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DAVID KRUSE

Farmers want trade, not Trump aid

September 7, 2018
Farm News

Hey! USDA is going to give soybean growers 82.5 cents per bushel of soybeans produced, a half cent/bushel for corn, 43 cents/bushel for sorghum, 7 cents/bushel for wheat applied to all bushels produced and 3 cents/lb for cotton and $4 a hog to help compensate them for market losses from tariffs prompted by Trump's trade war. That doesn't sound like enough so let's juice it up and say soybean growers get $1.65-bushel, corn producers a whole penny, sorghum 86 cents, cotton 6 cents lb and hogs $8 head. Doesn't that sound better? Then tell them they only get the payment on just half of their production (Feedstuffs) and we are back at the same dollars where USDA is really going to subsidize these commodities.

It is all about optics with this administration. If there is a better way to spin it, they do it. $1.65 bushel sounds a whole lot better than 82.5 cents. The larger number was being tossed around by the trade, oversold ahead of the report as applying to all bushels produced instead of just 50%. Heck! Why didn't they make the payment $3.30 bushel on 25 percent of soybean production and make the payment sound even larger? Or do they think that this trade war will be bad enough long enough to need to make a second payment on the other half not covered with this payment the way they have allocated it?

I have had corn growers tell me they can keep the 1/2 cent bushel...oh that's right, a whole penny on 50 percent of production. The NCGA says the loss to corn growers has been 44 cents/bushel. It will cost the FSA more office expense and farmers more bookwork running to the FSA office to get that 1/2 cent than it is worth. It will cost money to give that 1/2 cent away. It is a bad joke. Payments will be made after production is verified on 2018 fall harvested crops.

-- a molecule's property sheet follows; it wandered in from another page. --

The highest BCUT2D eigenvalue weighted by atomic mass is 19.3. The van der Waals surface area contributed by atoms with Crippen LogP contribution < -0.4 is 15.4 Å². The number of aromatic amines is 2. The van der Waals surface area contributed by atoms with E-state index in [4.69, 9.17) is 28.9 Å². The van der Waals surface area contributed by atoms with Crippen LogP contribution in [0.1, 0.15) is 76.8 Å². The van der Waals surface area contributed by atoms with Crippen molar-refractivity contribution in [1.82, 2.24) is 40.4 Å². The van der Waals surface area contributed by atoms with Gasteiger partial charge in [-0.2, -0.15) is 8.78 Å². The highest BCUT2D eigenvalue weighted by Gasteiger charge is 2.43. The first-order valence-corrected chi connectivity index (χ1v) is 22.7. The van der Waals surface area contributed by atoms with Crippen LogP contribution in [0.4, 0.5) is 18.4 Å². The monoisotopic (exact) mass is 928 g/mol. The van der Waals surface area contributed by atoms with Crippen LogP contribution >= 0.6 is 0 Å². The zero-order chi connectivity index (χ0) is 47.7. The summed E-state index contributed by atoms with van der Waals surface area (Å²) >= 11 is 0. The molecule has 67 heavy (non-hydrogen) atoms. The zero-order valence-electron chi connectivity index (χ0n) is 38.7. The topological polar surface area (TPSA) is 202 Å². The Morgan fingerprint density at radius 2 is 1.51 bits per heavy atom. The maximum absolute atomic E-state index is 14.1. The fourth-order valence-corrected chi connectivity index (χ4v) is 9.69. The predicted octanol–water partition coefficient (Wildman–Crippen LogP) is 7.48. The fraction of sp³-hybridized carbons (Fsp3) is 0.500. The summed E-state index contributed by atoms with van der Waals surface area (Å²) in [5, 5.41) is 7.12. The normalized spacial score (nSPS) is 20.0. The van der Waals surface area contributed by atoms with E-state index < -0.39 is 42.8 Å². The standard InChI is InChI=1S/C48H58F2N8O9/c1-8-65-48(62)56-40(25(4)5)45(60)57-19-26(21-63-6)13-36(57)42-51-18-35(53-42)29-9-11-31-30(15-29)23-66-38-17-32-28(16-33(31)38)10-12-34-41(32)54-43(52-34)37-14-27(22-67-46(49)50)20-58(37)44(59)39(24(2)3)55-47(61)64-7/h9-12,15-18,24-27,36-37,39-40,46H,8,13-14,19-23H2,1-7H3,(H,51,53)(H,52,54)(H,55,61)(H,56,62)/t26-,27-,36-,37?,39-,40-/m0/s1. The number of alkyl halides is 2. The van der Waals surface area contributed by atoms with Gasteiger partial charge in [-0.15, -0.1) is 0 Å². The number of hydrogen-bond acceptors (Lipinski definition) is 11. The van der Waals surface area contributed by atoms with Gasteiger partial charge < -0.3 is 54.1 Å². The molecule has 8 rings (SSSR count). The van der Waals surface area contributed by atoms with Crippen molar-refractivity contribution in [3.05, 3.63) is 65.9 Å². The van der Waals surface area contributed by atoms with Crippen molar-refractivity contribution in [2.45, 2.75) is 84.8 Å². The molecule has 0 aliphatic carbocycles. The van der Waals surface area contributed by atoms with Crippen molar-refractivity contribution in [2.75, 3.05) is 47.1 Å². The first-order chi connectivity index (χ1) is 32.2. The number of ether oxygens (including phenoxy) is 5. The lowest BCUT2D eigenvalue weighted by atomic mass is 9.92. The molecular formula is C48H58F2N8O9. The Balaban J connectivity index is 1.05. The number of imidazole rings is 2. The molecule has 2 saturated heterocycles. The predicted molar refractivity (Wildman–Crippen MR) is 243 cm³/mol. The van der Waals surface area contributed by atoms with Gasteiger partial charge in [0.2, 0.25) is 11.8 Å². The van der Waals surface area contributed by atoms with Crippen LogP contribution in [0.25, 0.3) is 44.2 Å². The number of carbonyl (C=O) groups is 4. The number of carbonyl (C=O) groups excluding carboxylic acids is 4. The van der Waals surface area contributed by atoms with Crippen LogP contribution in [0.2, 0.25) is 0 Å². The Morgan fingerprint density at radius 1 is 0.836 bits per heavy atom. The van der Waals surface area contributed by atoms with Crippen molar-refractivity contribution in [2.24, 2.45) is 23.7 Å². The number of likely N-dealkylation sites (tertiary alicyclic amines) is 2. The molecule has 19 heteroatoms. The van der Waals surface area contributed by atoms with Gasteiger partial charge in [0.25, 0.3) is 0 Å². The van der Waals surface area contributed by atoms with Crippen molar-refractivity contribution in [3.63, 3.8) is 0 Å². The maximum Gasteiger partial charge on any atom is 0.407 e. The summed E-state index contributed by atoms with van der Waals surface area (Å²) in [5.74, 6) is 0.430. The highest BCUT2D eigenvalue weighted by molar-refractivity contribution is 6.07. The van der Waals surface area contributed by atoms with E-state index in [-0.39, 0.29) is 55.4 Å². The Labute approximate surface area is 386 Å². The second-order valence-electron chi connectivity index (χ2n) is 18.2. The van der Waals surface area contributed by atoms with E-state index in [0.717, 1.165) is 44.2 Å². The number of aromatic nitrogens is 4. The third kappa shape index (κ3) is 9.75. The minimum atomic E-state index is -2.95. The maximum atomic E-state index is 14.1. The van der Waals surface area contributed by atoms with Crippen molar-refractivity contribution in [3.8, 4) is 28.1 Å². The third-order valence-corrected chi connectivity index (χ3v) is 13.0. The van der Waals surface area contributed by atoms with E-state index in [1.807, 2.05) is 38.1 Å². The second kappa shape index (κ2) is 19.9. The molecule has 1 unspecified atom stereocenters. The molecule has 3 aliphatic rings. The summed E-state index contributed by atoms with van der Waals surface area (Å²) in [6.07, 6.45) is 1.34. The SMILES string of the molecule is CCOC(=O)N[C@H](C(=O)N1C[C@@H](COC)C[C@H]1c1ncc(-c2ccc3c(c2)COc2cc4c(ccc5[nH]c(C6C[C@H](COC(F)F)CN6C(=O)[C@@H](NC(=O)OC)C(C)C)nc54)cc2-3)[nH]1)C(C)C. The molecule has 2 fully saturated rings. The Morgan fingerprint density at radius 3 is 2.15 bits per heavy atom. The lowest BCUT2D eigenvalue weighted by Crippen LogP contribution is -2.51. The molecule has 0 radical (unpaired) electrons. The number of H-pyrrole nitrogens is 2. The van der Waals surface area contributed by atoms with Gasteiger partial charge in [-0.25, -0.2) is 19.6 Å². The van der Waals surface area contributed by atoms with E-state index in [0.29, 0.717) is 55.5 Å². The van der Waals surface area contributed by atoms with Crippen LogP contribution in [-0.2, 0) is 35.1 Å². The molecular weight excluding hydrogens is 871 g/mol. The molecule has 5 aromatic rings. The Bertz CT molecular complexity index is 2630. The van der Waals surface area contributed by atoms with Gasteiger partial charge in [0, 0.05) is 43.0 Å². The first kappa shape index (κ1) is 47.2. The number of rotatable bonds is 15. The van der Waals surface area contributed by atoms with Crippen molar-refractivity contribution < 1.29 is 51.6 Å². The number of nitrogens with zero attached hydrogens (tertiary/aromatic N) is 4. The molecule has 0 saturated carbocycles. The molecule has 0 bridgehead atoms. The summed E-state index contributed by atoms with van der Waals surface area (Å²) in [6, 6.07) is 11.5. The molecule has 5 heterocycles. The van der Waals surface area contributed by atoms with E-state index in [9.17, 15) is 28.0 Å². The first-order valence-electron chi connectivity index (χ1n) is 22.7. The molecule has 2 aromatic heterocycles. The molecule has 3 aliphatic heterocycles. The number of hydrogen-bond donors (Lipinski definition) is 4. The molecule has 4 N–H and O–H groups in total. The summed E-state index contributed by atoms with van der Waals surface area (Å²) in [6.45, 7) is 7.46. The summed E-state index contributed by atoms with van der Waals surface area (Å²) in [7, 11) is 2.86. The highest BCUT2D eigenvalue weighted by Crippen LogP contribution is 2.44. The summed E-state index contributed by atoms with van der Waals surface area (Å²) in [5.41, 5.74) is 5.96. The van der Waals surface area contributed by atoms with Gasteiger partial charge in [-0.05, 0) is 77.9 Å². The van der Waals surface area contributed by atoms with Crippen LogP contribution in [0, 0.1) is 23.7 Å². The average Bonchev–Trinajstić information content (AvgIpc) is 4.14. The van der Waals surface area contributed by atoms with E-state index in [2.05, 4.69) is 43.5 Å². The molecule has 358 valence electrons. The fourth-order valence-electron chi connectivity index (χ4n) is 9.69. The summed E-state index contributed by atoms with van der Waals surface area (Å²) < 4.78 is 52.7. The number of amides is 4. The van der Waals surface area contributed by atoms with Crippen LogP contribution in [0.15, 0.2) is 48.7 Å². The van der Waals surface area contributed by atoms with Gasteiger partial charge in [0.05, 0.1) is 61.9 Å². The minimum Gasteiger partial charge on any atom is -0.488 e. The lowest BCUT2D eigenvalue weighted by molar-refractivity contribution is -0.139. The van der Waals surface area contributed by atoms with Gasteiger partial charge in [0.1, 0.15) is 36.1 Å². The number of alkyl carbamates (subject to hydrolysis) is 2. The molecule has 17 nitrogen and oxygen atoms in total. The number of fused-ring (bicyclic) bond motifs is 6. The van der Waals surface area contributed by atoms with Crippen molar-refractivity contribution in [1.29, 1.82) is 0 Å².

Ag Secretary Sonny Perdue said it would not be fair and it isn't. Farmers with drowned or droughted out crops this year get reduced payments or nothing adding insult to injury, while farmers with the bumper crops will get paid significantly more like a bonus. This is inherently unfair and easily corrected. They are reportedly making a 12 cent/cwt payment to dairy farmers made on historical production. They should likewise use historical production history for the other payments. All crop farms have their Actual Production History (APH) for crop insurance purposes (10-year yield average). They should be using farmers APH's to base these payments on. That would be fairer, dramatically cut down on record keeping and paperwork and payments could be made much sooner. This is another government program being administered in a way that doesn't make sense other than to buy votes with taxpayers' money. Republicans always take shots at how Democrats administer programs. I think Republicans beat them all for the dumb ass award for how they plan to do this one.